ByKen Sakamoto, Star-Bulletin
Norma Masip Koenig appreciates whole-grain amaranth,
bulgur, barley, kamut, oat groats and rye.

Instructor lives by
the four G’s

Greens, grains, garnish and gravy
are a great combination

By Catherine KekoaEnomoto

To paraphrase the Bible, "The kingdom of heaven is like a grain."

Thus believes Norma Masip Koenig, who teaches a Saturday class on "Amazing Grains Cuisine" in which she preaches a mix and match theology of the Four G's - greens, grains, "gravy" and garnish. For example, a "Four G" dish might layer fresh watercress, couscous, tangy eggplant sauce and a sprinkling of nuts.

Koenig says grains offer iron, calcium, proteins and natural roughage. Whole grains are "an attitude, a state of mind, a willingness to be conscious of what we ingest."

She explains, "I'm a pasta lover. (But) once I understood that pasta actually is not a rich food - it's a very weak food because it's refined - so in my diet I have cut down my pasta consumption. I'd rather have yams, potatoes, grains and beans, because those are whole foods."

Koenig, 53, is earning a master of public health degree in gerontology at the University of Hawaii. A straight talker with a French accent, she says, "Never sacrifice taste because it's healthy. I feel that the problem with our society is that they conceptualize health food as being rugged, earthy, insipid and not appetizing. And, of course, that doesn't feel good here and they don't go for it.

"But if there was a shift in consciousness that: 'Wow, I can make (grains) fun! I can make that recipe taste fabulously good! Why not have something that is healthy?' That's where I'm at."

Koenig is ethnically Catalan (of the Catalunia region of Northeastern Spain) and was born and raised in Southern France. She gives private lessons in the French and Spanish languages, and has taught Lyon Arboretum classes on fruits, garlic, potatoes and pizza.

In her grains class, she demonstrates cooked grains as pie crusts; a soup stew or chowder; a "Four G" entree; a polenta dish; and a dessert, such as grains cooked in fruit juices and served with stewed apricots and Cointreau, the French orange-flavored liqueur.

Her simple, accessible recipes follow for a hearty breakfast of Brown Rice with Orange Juice and Pine Nuts and "Cream" of Mushroom Soup with Wild Rice.

Orange Brown Rice with Pine Nuts

1 cup brown rice (can substitute brown mochi rice, available in health food stores)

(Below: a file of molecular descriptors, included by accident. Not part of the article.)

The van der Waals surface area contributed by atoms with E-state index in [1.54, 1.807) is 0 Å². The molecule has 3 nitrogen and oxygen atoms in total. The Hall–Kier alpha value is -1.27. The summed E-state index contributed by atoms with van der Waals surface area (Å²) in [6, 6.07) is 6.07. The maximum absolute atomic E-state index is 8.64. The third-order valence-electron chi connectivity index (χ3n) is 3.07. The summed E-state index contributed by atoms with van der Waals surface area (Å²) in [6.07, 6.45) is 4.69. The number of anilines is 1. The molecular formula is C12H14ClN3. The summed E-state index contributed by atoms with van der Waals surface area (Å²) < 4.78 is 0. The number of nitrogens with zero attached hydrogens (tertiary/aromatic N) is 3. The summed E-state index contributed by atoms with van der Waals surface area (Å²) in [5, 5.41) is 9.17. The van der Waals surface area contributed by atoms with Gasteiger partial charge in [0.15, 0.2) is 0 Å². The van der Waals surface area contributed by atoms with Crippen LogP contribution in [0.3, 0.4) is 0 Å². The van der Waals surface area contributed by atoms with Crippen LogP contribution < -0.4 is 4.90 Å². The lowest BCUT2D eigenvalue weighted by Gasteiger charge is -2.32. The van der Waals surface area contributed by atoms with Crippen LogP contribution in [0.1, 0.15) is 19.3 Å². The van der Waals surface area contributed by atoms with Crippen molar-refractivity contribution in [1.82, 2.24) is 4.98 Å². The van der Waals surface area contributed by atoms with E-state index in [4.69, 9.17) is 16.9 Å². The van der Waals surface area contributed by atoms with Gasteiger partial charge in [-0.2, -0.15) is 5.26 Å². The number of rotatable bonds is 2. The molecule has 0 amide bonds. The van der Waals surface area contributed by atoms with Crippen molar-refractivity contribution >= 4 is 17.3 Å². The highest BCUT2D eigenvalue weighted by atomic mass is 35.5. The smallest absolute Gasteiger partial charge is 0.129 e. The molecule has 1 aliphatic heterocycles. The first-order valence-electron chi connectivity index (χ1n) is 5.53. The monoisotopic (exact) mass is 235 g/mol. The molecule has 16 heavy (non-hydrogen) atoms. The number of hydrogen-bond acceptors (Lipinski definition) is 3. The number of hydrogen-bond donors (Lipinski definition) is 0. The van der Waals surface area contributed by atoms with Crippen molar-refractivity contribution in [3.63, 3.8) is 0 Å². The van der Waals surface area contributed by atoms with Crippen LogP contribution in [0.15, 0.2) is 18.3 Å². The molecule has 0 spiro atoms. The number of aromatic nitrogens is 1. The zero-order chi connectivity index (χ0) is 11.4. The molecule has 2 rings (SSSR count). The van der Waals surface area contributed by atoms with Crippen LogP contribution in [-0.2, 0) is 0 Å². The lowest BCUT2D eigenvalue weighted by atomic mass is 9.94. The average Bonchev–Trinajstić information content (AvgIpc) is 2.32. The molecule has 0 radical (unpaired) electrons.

2 cups water
2 tablespoons frozen orange juice concentrate
3 or 4 tablespoons pine nuts

Wash rice; drain. Place rice in a glass bowl, add the 2 cups water and soak overnight (soaked rice is easier to digest, Koenig says). In the morning, place rice and remaining soaking water in a rice cooker; cook.

Spoon warm cooked rice into a glass bowl, add orange juice concentrate and toss. Spoon mixture into individual bowls, top each with 1 tablespoon pine nuts and serve as a breakfast food. Makes 3 or 4 servings.

No nutritional analysis available.

Very Easy Mushroom Soup with Wild Rice

1 cup wild rice
2 cups water
2 to 3 tablespoons olive oil
1 onion, chopped
1 stalk celery or to taste, diced
8 ounces fresh mushrooms, sliced in quarters
4 tablespoons garbanzo flour
1 cup water
1-1/2 cups soy milk (or cashew milk, see note)

Garnish: cinnamon, 3 or 4 teaspoons toasted slivered almonds

Place rice in a fine-meshed colander and rinse with gold running water. Remove rice to a glass bowl, add the 2 cups water and soak about 8 hours (from morning until time to prepare dinner).

In a saucepan, heat oil and saute onion and celery 5 minutes. Add mushrooms and saute a little longer. Add flour and stir to form a roux. Add the 1 cup water and cook, covered, on medium-low heat for 20 minutes, stirring the "custard" occasionally.

Add soy milk until of desired consistency and cook 10 more minutes. Ladle soup into individual bowls and garnish each with cinnamon and 1 teaspoon almonds. Makes 3 or 4 servings.

Note: To make cashew milk, machine blend 1 cup raw, unsalted cashews and 2 cups water; strain and use liquid.

No nutritional analysis available.

Amazing Grains Cuisine

What: Class with Norma Masip Koenig
When: 9:30 a.m. to noon Saturday
Where: Lyon Arboretum
Cost: $20.50, includes demonstration and tasting
Reservations: 988-7378

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